18 September 2012
Norway is home to a silicon producer as well as some large solar module manufacturers, yet solar installations have been limited in Norway. The majority are on off-grid cabins, where solar panels generate enough electricity to supply the cabin with simple lighting and radio access.
Driven by hydro
One reason that Norwegians have not embraced solar power is there is not a lot of solar insolation for two-thirds of the year in Norway, but tests have shown that in the period between May and August it is in fact possible to generate significant amounts of electricity with photovoltaics. Another reason to explain the poor growth could be a lack of financial incentive. However, the real reason is that Norway does not need solar power in the first place as nearly all of the electricity demand is generated by hydro power.
Even though the market for photovoltaics in Norway is small, there are a handful of companies at the forefront of development of global solar resources. REC Wafer was the most notable, but the company declared bankruptcy in August of this year, although the closing had no effect on its Singapore and US based subsidiaries of REC Group.
Elkem Solar built a new silicon factory in 2006 with a price tag of just below half a million dollars with a new self-developed metallurgical process that dramatically lowers costs. The company has pre-sold most of their solar grade silicon production until 2018 to solar manufacturers worldwide.
Scatec Solar, a PV integrator that specialises in developing large-scale installations, recently announced plans to develop photovoltaic solar systems in West and Central Africa with a combined capacity of 350MW. Africa has some of the best resources of solar energy in the entire world, which is why this Norwegian company is focused on that part of the world. Scatec Solar is backed by IFC InfraVentures, a member of the World Bank Group, with expertise in local networks and sufficient investment capacity.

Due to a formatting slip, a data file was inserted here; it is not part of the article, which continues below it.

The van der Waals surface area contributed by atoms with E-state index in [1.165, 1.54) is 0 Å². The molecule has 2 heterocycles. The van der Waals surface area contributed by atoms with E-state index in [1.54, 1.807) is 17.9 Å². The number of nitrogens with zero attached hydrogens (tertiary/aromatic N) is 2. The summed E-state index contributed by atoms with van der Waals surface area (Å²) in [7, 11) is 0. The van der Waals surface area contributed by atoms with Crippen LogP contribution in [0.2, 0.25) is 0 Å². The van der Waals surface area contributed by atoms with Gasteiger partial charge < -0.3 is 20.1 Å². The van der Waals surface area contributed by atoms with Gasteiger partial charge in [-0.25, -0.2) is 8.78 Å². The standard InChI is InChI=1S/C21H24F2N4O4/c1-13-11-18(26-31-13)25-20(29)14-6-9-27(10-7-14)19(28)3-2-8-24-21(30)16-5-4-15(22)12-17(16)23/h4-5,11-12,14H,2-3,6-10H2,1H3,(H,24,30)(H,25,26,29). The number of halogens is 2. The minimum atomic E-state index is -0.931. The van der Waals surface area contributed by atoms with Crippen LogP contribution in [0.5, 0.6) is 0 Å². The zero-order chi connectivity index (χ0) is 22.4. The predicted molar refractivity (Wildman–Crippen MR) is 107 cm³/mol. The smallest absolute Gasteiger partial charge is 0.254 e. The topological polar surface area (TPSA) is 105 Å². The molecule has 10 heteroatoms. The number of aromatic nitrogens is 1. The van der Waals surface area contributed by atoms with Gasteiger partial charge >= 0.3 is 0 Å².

“Joining forces with IFC InfraVentures allows us to combine Scatec Solar’s know-how in photovoltaic development, installation and operations with IFC’s expertise in financing and working with governments in a region where limited supply of electricity is one of the major challenges for growth. We believe that this partnership will be of great value to the countries we work in by reducing the time required from project development to power generation.” said Raymond Carlsen, CEO of Scatec Solar.
Norwegian solar companies might not have the best resources to work with at home, but with willingness to invest and technical expertise, these companies have the capacity to get places in the world that lacks traction up and running – at least when it comes to the developing their own solar resources. This will not only help bring down solar panel costs on a global basis, but also help making solar and other forms of renewable energy accessible to more people.
Written by Mathias Maehlum, a freelance writer who is currently studying Environmental Engineering and his blogs can be found on Energy Informative.
Editor's Note: Elkem Solar, mentioned above, recently announced that the company is temporarily halting production of its solar-grae silicon. Read the news here.